Sunday, September 22, 2013
Can we “carve out a space within which … ethical culture — can play a meaningful role in constraining socially undesirable behavior” in corporations?
I recently came across a couple of seemingly related items that I thought might be of interest to our readers:
Awrey, Blair & Kershaw on the “Role for Culture and Ethics in Financial Regulation”
Dan Awrey, William Blair, and David Kershaw have posted “Between Law and Markets: Is There a Role for Culture and Ethics in Financial Regulation?” on SSRN. Here is a portion of the abstract:
The limits of markets as mechanisms for constraining socially suboptimal behavior are well documented. Simultaneously, conventional approaches toward the law and regulation are often crude and ineffective mechanisms for containing the social costs of market failure. So where do we turn when both law and markets fail to live up to their social promise? Two possible answers are culture and ethics. In theory, both can help constrain socially undesirable behavior in the vacuum between law and markets. In practice, however, both exhibit manifest shortcomings.
To many, this analysis may portend the end of the story. From our perspective, however, it represents a useful point of departure. While neither law nor markets may be particularly well suited to serving as "the conscience of the Square Mile," it may nevertheless be possible to harness the power of these institutions to carve out a space within which culture and ethics — or, combining the two, a more ethical culture — can play a meaningful role in constraining socially undesirable behavior within the financial services industry. The objective of this article is to explore some of the ways which, in our view, this might be achieved.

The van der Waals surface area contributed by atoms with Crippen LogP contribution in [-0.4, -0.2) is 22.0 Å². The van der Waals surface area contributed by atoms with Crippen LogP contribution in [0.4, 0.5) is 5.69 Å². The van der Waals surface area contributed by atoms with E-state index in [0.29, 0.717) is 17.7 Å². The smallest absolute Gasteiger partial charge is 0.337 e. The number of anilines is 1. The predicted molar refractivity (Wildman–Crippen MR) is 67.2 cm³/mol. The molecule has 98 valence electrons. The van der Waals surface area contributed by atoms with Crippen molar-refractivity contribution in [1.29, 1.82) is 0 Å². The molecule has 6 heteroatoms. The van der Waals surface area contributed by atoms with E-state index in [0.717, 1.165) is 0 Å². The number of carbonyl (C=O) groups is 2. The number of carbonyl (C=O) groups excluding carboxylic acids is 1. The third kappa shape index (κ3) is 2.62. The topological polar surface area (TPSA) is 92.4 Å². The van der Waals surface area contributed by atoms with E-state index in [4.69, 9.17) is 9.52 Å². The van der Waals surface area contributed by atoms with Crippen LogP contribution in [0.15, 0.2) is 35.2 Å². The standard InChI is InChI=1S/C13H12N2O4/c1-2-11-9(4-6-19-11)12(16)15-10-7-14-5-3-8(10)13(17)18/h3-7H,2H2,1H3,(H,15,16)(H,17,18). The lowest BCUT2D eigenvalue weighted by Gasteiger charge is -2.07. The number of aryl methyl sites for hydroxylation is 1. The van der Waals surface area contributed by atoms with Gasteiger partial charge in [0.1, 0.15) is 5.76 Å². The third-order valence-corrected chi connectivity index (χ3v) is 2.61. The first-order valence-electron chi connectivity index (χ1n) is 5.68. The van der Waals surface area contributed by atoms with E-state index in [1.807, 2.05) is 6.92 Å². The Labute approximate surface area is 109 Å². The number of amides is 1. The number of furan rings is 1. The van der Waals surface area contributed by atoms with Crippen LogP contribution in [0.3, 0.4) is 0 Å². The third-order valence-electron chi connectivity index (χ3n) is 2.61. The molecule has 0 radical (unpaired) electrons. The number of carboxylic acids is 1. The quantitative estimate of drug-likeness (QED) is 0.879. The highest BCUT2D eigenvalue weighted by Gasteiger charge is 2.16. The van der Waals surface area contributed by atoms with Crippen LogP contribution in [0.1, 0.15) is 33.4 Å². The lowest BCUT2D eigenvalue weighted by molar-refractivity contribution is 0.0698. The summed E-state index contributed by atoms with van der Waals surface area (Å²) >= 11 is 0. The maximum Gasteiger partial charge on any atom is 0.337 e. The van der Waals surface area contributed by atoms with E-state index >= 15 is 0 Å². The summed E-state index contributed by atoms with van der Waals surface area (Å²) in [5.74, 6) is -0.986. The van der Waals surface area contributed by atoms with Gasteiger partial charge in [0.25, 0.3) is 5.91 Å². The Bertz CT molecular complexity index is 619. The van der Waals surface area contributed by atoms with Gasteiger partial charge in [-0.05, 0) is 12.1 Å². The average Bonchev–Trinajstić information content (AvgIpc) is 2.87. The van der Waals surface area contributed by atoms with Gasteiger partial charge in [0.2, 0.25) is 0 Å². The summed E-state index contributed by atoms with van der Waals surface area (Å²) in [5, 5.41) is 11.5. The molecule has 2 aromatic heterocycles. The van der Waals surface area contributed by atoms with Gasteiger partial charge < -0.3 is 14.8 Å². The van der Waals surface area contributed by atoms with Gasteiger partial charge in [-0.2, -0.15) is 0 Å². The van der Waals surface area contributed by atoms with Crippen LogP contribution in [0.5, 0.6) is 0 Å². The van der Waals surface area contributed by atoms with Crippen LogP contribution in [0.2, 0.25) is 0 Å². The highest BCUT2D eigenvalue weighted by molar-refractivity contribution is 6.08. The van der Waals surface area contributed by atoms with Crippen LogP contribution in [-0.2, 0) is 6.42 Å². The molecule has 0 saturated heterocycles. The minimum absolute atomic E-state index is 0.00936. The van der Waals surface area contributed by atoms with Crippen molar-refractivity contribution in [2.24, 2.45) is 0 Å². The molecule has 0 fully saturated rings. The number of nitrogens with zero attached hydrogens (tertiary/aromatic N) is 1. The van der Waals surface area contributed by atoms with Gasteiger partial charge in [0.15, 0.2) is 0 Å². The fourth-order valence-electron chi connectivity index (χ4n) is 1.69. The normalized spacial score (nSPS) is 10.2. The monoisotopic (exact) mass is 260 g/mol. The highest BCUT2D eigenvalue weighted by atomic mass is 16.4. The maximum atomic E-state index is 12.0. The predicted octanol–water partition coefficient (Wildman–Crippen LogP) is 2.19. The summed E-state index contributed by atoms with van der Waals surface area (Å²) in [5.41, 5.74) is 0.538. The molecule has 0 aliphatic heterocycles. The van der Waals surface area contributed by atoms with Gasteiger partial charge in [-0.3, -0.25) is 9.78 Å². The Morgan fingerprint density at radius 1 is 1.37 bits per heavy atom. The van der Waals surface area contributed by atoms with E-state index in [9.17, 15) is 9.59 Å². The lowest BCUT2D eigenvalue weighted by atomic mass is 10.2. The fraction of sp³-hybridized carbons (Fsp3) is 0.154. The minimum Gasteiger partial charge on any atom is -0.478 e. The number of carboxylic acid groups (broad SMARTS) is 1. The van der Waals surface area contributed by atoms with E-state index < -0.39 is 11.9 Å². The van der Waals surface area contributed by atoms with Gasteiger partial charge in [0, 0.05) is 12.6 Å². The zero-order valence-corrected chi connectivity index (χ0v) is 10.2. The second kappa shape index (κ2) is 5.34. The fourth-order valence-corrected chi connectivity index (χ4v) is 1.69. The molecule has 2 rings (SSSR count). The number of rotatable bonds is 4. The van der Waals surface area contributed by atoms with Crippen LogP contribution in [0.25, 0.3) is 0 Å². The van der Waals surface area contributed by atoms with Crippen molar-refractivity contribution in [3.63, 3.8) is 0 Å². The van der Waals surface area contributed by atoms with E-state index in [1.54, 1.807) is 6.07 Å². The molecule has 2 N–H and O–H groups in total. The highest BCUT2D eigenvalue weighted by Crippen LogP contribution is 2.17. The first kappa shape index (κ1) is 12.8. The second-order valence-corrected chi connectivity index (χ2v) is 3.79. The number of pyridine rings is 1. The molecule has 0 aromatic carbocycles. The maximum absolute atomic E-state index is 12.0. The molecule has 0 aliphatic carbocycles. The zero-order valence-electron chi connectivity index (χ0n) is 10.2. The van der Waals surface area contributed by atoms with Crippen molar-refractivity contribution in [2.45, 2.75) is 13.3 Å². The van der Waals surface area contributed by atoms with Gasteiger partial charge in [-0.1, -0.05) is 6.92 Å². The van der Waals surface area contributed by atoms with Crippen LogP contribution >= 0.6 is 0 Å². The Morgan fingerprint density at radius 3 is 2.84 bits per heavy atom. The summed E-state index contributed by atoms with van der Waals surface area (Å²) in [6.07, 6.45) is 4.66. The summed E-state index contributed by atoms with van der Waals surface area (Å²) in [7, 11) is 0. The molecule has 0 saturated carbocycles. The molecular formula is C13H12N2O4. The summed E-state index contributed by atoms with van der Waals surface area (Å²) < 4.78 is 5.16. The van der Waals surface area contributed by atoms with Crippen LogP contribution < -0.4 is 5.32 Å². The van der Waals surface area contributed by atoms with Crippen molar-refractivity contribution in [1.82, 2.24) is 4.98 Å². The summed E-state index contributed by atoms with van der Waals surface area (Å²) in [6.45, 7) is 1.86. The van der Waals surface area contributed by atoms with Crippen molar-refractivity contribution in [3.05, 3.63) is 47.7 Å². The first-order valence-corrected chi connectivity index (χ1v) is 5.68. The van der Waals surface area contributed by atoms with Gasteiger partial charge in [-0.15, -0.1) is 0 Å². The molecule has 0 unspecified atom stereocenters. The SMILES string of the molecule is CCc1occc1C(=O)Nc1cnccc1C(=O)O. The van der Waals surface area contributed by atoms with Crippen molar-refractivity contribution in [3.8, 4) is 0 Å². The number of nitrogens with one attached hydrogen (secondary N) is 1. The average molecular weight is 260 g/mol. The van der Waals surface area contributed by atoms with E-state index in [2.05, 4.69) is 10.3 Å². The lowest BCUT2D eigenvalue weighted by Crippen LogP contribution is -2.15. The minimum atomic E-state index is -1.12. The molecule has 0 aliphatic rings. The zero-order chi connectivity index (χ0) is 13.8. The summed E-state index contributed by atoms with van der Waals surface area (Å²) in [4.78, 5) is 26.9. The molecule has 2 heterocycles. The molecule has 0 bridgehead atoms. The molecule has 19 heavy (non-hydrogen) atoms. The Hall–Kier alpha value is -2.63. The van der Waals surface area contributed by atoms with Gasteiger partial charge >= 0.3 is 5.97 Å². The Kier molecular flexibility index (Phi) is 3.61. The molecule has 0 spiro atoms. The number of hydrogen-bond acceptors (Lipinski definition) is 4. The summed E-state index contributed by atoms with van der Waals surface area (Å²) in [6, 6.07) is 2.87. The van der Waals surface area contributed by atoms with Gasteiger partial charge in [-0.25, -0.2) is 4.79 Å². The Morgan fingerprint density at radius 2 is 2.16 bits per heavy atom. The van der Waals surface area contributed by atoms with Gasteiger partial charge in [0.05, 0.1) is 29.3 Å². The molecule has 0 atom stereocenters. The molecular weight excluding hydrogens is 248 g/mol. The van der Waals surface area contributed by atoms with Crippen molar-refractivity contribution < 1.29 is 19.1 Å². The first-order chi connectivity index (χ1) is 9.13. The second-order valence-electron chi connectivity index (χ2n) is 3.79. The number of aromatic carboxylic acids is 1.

Jones & Mendenhall on Board “Oversight Responsibility for Workplace Culture”
Earl “Chip” Jones and Amy Mendenhall have posted “Do Directors Have an Oversight Responsibility for Workplace Culture?” on Boardmember.com. Here is an excerpt:
Recent legislative, enforcement and compliance trends all suggest that corporate directors should focus on workplace culture and corporate compliance. Shareholder activists have shown increasing willingness to pursue actions to hold directors responsible when corporate scandal and executive misconduct impair shareholder value. Further, with the Dodd-Frank Wall Street Reform and Consumer Protection Act’s bounty program promising million-dollar incentives for whistleblowers who report corporate misconduct to the SEC and employee mistrust of management at an all-time high, those charged with steering the corporate ship cannot afford to ignore employee perceptions and on-the-ground effectiveness of compliance resources.
It is widely accepted that directors oversee the organization’s strategy. To do so, directors must understand how corporate culture and strategy interact in ways that affect organizational performance. To illustrate, Bain & Company’s 2011 Great Repeatable Model Study highlighted one way in which culture can impact the implementation of strategic goals: executives charge that managers are too risk averse. Yet, the executives do not know or appreciate that the managers’ risk aversion is often born of mistrust or the perception that support is lacking from those very executives. As part of their responsibility to oversee the CEO and organizational strategy, directors must address such impediments to achieving corporate goals.